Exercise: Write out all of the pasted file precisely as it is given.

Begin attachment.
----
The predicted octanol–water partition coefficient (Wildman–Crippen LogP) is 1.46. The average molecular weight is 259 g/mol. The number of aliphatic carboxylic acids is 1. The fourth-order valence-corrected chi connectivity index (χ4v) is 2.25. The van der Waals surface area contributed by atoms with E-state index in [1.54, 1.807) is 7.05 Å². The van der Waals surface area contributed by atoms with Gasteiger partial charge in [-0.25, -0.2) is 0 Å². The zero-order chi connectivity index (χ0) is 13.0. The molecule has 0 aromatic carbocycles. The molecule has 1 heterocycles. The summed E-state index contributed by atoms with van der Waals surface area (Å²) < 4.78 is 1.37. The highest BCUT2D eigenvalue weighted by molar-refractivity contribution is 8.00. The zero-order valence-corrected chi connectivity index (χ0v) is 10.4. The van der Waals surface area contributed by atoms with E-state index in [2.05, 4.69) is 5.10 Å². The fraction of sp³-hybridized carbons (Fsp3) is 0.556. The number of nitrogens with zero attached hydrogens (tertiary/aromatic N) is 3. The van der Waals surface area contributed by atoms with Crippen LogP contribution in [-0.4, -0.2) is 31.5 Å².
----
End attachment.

The predicted octanol–water partition coefficient (Wildman–Crippen LogP) is 1.46. The average molecular weight is 259 g/mol. The number of aliphatic carboxylic acids is 1. The fourth-order valence-corrected chi connectivity index (χ4v) is 2.25. The van der Waals surface area contributed by atoms with E-state index in [1.54, 1.807) is 7.05 Å². The van der Waals surface area contributed by atoms with Gasteiger partial charge in [-0.25, -0.2) is 0 Å². The zero-order chi connectivity index (χ0) is 13.0. The molecule has 0 aromatic carbocycles. The molecule has 1 heterocycles. The summed E-state index contributed by atoms with van der Waals surface area (Å²) < 4.78 is 1.37. The highest BCUT2D eigenvalue weighted by molar-refractivity contribution is 8.00. The zero-order valence-corrected chi connectivity index (χ0v) is 10.4. The van der Waals surface area contributed by atoms with E-state index in [2.05, 4.69) is 5.10 Å². The fraction of sp³-hybridized carbons (Fsp3) is 0.556. The number of nitrogens with zero attached hydrogens (tertiary/aromatic N) is 3. The van der Waals surface area contributed by atoms with Crippen LogP contribution in [-0.4, -0.2) is 31.5 Å².